Sports Biz with Darren Rovell

Billy Mays — He Left the World Knowing He Sold It


I've interviewed the world's most famous athletes, but when Billy Mays walked in the room that day in Miami to do an interview for my infomercial documentary just a couple months ago, I was still starstruck.

I know, it sounds stupid.

But when you think about it, this man has appeared on television this year just as much as Tiger Woods. And just like the world's number one golfer, the infomercial king generated billions

Billy Mays

of dollars in business.

Like plenty of these athletes that turn out to be nice, everyday people, Billy Mays was as down to earth as could be.

And so when I heard that he died on Sunday, I felt as if a friend had passed away.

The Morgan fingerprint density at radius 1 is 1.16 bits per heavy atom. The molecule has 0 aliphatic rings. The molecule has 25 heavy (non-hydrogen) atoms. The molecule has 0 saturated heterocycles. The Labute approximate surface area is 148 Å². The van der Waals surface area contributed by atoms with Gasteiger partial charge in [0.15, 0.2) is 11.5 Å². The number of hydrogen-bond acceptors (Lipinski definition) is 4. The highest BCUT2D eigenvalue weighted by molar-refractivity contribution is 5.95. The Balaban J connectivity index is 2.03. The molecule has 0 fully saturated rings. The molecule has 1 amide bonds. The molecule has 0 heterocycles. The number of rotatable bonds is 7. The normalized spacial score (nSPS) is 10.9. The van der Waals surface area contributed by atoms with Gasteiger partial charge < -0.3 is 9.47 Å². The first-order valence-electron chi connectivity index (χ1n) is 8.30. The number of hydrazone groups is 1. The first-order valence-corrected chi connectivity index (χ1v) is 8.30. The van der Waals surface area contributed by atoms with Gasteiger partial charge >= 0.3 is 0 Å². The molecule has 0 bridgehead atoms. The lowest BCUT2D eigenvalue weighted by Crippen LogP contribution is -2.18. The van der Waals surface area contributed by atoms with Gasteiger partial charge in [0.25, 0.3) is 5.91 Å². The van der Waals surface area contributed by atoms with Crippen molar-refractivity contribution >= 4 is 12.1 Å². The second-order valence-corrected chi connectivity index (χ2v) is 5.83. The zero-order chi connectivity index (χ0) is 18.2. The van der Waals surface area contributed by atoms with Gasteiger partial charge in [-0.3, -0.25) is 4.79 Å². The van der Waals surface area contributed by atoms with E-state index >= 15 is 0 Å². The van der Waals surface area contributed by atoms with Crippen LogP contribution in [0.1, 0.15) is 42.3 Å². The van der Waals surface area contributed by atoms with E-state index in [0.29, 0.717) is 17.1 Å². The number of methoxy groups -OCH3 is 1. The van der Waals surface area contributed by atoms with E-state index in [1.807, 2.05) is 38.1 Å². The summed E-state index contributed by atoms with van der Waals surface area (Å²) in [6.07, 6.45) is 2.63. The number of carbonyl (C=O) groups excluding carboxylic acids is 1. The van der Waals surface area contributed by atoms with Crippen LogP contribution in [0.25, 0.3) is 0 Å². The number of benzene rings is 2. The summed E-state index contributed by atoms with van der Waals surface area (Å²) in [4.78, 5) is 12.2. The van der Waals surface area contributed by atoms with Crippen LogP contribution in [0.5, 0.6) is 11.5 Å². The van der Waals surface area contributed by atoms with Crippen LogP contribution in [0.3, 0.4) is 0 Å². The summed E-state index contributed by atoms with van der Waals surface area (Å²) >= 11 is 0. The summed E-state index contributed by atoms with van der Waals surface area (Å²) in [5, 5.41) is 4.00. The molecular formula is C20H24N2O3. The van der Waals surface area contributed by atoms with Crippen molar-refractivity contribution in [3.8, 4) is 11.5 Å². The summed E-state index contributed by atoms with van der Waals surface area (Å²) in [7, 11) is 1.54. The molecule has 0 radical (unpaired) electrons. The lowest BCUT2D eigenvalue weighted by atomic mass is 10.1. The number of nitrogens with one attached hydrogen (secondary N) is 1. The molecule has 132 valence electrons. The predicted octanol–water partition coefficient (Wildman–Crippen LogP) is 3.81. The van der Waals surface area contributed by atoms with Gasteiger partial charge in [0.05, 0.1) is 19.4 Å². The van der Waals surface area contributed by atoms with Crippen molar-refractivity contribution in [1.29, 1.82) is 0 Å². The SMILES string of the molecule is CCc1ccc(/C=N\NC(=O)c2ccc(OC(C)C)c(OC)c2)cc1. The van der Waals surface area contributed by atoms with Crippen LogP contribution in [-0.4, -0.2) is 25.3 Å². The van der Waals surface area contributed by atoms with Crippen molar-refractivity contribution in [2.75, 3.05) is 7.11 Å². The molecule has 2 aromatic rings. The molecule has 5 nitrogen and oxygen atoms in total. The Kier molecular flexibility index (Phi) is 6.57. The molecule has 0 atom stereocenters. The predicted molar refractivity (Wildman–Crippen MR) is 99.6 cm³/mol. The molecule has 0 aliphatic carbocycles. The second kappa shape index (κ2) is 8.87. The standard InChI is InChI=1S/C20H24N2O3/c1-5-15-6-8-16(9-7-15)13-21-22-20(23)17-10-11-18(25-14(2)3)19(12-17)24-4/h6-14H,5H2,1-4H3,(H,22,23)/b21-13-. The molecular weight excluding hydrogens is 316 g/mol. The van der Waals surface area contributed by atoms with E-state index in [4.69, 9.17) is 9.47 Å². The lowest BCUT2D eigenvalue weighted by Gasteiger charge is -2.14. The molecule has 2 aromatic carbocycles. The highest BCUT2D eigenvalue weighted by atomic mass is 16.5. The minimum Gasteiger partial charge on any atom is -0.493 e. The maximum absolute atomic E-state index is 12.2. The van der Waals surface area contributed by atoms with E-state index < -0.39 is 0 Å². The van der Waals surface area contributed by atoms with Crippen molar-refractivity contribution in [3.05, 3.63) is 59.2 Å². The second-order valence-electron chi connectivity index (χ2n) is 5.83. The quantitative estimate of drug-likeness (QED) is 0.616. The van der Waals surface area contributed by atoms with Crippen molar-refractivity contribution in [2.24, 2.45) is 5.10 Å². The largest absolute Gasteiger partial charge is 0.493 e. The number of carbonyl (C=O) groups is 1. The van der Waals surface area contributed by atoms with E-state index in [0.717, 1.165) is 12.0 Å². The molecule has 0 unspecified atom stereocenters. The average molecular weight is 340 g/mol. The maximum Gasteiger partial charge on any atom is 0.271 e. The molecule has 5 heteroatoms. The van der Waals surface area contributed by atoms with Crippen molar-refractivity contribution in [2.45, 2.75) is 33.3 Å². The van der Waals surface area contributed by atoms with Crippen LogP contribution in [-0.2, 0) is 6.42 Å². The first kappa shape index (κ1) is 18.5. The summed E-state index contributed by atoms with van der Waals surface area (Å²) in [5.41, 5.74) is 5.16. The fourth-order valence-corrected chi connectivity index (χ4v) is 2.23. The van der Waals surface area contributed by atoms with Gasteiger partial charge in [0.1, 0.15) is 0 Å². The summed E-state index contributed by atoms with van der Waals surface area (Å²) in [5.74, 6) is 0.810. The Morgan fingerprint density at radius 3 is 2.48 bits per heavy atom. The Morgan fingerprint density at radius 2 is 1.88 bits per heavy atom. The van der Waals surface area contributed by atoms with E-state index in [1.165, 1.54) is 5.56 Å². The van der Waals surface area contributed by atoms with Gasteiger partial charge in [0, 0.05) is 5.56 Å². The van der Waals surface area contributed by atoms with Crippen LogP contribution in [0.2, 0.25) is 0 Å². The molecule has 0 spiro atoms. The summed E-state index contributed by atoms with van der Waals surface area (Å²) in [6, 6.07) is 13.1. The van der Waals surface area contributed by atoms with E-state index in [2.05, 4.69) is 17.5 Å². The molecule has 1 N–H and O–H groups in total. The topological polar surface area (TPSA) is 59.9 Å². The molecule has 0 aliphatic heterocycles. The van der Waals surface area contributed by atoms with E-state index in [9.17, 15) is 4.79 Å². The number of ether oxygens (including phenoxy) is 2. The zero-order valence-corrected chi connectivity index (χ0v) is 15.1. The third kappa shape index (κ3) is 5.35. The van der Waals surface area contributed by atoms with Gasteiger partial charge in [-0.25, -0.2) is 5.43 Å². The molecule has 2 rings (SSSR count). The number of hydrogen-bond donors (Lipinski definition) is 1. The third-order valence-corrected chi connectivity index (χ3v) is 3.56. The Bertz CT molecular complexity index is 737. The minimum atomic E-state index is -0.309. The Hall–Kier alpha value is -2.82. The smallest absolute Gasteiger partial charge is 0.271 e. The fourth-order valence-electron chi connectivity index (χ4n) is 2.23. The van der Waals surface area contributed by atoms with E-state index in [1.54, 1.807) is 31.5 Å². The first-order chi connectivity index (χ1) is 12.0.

I only spent about two hours with Mays for my "As Seen On TV" special. Funny thing is, I think the people who never met him, who saw him pitch OrangeGlo or OxyClean or Mighty Putty -- whether they bought the pitch or not -- feel the same loss.

Although his greatest critics would have you believe he was just a screamer, the numbers told a different story: Companies felt like they needed him or they would fail, despite his hefty price tag.

After all, Mays did the impossible. He got us to buy something we sometimes never heard of in 30 seconds time.

Unfortunately, like many, we might only appreciate him now that he's gone. When we come to understand, ten years from now, that they'll never be a sure fire go-to-guy in the entire infomercial world than Mays.

"Life is a pitch and then you buy it" was a favorite line of Billy's. Billy, you left this world knowing we bought it — if it was coming from you.

Questions?  Comments?